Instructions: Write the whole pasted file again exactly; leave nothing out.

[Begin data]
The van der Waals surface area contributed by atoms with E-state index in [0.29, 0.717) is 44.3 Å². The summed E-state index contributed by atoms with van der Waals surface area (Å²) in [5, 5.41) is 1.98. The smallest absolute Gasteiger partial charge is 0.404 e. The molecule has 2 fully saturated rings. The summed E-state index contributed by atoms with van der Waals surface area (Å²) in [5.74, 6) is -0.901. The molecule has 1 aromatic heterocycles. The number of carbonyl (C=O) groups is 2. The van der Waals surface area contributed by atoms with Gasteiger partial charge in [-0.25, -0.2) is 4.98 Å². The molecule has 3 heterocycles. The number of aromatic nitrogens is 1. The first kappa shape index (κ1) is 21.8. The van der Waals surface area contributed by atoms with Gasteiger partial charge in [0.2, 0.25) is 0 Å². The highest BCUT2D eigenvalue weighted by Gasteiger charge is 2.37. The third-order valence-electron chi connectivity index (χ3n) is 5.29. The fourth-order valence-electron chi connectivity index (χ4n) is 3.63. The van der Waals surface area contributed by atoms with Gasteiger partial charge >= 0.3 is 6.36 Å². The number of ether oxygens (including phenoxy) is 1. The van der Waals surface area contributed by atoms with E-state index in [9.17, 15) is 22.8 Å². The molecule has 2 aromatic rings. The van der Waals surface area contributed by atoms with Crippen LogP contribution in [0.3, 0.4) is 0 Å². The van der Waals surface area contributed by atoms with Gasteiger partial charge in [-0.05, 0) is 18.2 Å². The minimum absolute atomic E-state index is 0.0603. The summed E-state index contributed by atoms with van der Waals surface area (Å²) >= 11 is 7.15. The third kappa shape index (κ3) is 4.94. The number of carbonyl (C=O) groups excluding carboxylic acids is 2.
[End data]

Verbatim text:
The van der Waals surface area contributed by atoms with E-state index in [0.29, 0.717) is 44.3 Å². The summed E-state index contributed by atoms with van der Waals surface area (Å²) in [5, 5.41) is 1.98. The smallest absolute Gasteiger partial charge is 0.404 e. The molecule has 2 fully saturated rings. The summed E-state index contributed by atoms with van der Waals surface area (Å²) in [5.74, 6) is -0.901. The molecule has 1 aromatic heterocycles. The number of carbonyl (C=O) groups is 2. The van der Waals surface area contributed by atoms with Gasteiger partial charge in [-0.25, -0.2) is 4.98 Å². The molecule has 3 heterocycles. The number of aromatic nitrogens is 1. The first kappa shape index (κ1) is 21.8. The van der Waals surface area contributed by atoms with Gasteiger partial charge in [0.2, 0.25) is 0 Å². The highest BCUT2D eigenvalue weighted by Gasteiger charge is 2.37. The third-order valence-electron chi connectivity index (χ3n) is 5.29. The fourth-order valence-electron chi connectivity index (χ4n) is 3.63. The van der Waals surface area contributed by atoms with Gasteiger partial charge >= 0.3 is 6.36 Å². The number of ether oxygens (including phenoxy) is 1. The van der Waals surface area contributed by atoms with E-state index in [9.17, 15) is 22.8 Å². The molecule has 2 aromatic rings. The van der Waals surface area contributed by atoms with Crippen LogP contribution in [0.3, 0.4) is 0 Å². The van der Waals surface area contributed by atoms with Gasteiger partial charge in [-0.05, 0) is 18.2 Å². The minimum absolute atomic E-state index is 0.0603. The summed E-state index contributed by atoms with van der Waals surface area (Å²) >= 11 is 7.15. The third kappa shape index (κ3) is 4.94. The number of carbonyl (C=O) groups excluding carboxylic acids is 2.